Scientific racism is the use of scientific techniques and hypotheses to sanction the belief in racial superiority or racism.This is not the same as using scientific findings and the scientific method to investigate differences among the humans and argue that there are races...

:
  1. claims that are not supported by the data given
  2. errors in calculation that invariably support the hypothesis
  3. no mention of data that contradicts the hypothesis
  4. no mention of theories and data that conflict with core assumptions
  5. bold policy recommendations that are consistent with those advocated by racists.

Author's follow-up

Relation between IQ and earnings in the U.S.
IQ <75 75–90 90–110 110–125 >125
Age 18 2,000 5,000 8,000 8,000 3,000
Age 26 3,000 10,000 16,000 20,000 21,000
Age 32 5,000 12,400 20,000 27,000 36,000
Values are the average earnings (1993 US Dollars) of each IQ sub-population.


Murray responded to specific criticisms of the analysis of the practical importance of IQ compared to socio-economic status (Part II of The Bell Curve) in a 1998 book Income Inequality and IQ To circumvent criticisms surrounding their use of a statistical control for socioeconomic status (SES), Murray adopted a sibling design. Rather than statistically controlling for parental SES, Murray compared life outcome differences among full sibling pairs who met a number of criteria in which one member of the pair has an IQ in the "normal" range and the other siblings has an IQ in a higher or lower IQ category. According to Murray, this design controls for all aspects of family background (full siblings share the same family background, growing up together in the same home and the same community).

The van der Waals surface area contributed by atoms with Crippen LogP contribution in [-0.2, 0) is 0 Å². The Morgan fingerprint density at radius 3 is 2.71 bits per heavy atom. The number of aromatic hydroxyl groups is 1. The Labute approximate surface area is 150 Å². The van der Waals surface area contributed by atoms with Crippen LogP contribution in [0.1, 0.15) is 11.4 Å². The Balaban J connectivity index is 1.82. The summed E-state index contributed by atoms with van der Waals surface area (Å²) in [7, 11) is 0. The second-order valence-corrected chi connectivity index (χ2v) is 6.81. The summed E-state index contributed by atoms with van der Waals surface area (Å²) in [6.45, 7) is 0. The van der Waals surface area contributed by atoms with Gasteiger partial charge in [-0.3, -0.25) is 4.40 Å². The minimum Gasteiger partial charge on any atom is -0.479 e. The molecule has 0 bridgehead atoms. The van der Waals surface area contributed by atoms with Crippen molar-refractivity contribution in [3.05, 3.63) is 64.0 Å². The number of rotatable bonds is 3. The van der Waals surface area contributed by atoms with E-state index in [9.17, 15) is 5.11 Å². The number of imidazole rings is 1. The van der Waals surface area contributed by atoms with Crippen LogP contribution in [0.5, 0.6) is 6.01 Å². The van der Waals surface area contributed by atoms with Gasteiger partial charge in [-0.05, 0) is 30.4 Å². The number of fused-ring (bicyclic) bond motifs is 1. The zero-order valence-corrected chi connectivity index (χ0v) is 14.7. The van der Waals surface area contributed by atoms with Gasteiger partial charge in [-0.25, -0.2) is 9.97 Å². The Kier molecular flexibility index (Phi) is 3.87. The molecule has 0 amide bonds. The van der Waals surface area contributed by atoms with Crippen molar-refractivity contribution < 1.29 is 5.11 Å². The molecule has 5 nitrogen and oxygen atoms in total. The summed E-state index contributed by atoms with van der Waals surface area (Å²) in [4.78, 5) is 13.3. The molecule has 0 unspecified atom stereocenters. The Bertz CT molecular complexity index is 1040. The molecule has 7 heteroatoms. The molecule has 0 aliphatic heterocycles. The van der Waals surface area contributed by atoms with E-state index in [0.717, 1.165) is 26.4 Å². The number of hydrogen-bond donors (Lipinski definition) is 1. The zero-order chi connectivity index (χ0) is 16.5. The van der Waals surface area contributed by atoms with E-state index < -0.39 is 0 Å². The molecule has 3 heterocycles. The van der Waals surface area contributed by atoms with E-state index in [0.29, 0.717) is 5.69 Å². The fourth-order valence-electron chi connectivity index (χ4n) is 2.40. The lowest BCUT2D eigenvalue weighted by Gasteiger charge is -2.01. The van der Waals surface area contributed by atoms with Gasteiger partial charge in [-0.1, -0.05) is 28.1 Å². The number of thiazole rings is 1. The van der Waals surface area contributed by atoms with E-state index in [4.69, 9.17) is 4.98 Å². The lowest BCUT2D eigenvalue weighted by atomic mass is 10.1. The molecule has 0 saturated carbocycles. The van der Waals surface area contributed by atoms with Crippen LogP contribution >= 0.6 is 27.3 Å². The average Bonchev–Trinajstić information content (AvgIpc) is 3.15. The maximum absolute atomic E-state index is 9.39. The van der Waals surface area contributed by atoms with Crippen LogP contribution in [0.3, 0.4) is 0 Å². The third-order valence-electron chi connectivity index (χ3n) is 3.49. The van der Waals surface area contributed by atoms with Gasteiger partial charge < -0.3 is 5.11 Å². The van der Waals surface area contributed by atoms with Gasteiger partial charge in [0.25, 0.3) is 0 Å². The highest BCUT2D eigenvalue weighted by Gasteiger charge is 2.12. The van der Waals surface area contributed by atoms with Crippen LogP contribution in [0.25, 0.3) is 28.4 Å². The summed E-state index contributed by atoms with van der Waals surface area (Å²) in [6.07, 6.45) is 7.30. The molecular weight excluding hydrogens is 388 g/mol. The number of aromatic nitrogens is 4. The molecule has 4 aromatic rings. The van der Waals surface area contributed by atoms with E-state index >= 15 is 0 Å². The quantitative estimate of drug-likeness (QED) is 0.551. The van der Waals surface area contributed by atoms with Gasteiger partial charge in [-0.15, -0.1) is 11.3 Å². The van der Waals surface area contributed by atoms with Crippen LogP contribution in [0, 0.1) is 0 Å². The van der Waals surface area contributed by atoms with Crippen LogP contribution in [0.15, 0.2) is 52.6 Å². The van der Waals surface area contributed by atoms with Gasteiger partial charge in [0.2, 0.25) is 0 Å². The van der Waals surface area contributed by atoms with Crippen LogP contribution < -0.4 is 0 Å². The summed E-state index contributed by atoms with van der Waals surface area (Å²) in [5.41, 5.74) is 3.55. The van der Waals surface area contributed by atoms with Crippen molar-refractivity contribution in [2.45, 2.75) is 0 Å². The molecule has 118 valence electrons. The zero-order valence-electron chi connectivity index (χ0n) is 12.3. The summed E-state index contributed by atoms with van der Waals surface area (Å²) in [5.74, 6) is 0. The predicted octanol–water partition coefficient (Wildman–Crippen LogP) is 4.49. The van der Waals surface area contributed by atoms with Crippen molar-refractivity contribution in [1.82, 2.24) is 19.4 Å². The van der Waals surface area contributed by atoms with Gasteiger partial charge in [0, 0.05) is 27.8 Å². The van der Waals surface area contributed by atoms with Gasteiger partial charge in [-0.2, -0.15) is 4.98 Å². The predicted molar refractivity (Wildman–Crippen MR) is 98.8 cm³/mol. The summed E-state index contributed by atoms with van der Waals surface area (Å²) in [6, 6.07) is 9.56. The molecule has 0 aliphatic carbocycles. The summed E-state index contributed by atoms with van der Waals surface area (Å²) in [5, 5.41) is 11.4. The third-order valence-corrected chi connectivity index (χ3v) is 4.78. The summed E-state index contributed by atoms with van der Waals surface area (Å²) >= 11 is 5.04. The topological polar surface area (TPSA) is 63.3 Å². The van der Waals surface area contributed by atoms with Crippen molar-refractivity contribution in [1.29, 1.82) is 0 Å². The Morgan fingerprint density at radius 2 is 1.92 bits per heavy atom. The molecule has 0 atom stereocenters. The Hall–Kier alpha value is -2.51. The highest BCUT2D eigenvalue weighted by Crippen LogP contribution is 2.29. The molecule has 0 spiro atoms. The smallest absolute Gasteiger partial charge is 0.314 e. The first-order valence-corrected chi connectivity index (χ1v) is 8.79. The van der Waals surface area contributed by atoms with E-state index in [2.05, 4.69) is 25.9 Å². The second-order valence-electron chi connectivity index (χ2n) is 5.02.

Comparison of The Bell Curve control for parental SES and the sibling fixed-effect model of IQ and Income Inequality for IQ regression
Indicator Bell Curve control for parental SES Sibling fixed-effect model
Annual earnings, year-round workers 5548 5317
Years of schooling 0.59 0.45
Attainment of BA 1.76 1.87
High-IQ occupation 1.39 1.72
Out of labor force 1+ month -0.34 -0.3
Unemployed 1+ month -0.52 -0.47

Relation between IQ and life outcomes in the U.S. among sibling pairs in a "Utopian" sample
IQ <75 75–90 90–110 110–125 >125
Mean years of education 11.4 (10.9) 12.3 (11.9) 13.4 (13.2) 15.2 (15.0) 16.5 (16.5)
Percentage obtaining B.A. 1 (1) 4 (3) 19 (16) 57 (50) 80 (77)
Mean weeks worked 35.8 (30.7) 39.0 (36.5) 43.0 (41.8) 45.1 (45.2) 45.6 (45.4)
Mean earned income 11,000 (7,500) 16,000 (13,000) 23,000 (21,000) 27,000 (27,000) 38,000 (36,000)
Percentage with a spouse who has earned income 30 (27) 38 (39) 53 (54) 61 (59) 58 (58)
Mean earned family income 17,000 (12,000) 25,000 (23,400) 37,750 (37,000) 47,200 (45,000) 53,700 (53,000)
Percentage children born out of wedlock 49 (50) 33 (32) 14 (14) 6 (6) 3 (5)
Fertility to date 2.1 (2.3) 1.7 (1.9) 1.4 (1.6) 1.3 (1.4) 1.0 (1.0)
Mother's mean age at birth 24.4 (22.8) 24.5 (23.7) 26.0 (25.2) 27.4 (27.1) 29.0 (28.5)
Values are "Utopian sample" ("Full sample"). Earning values are the 1993 US Dollars.

External links


Responses to The Bell Curve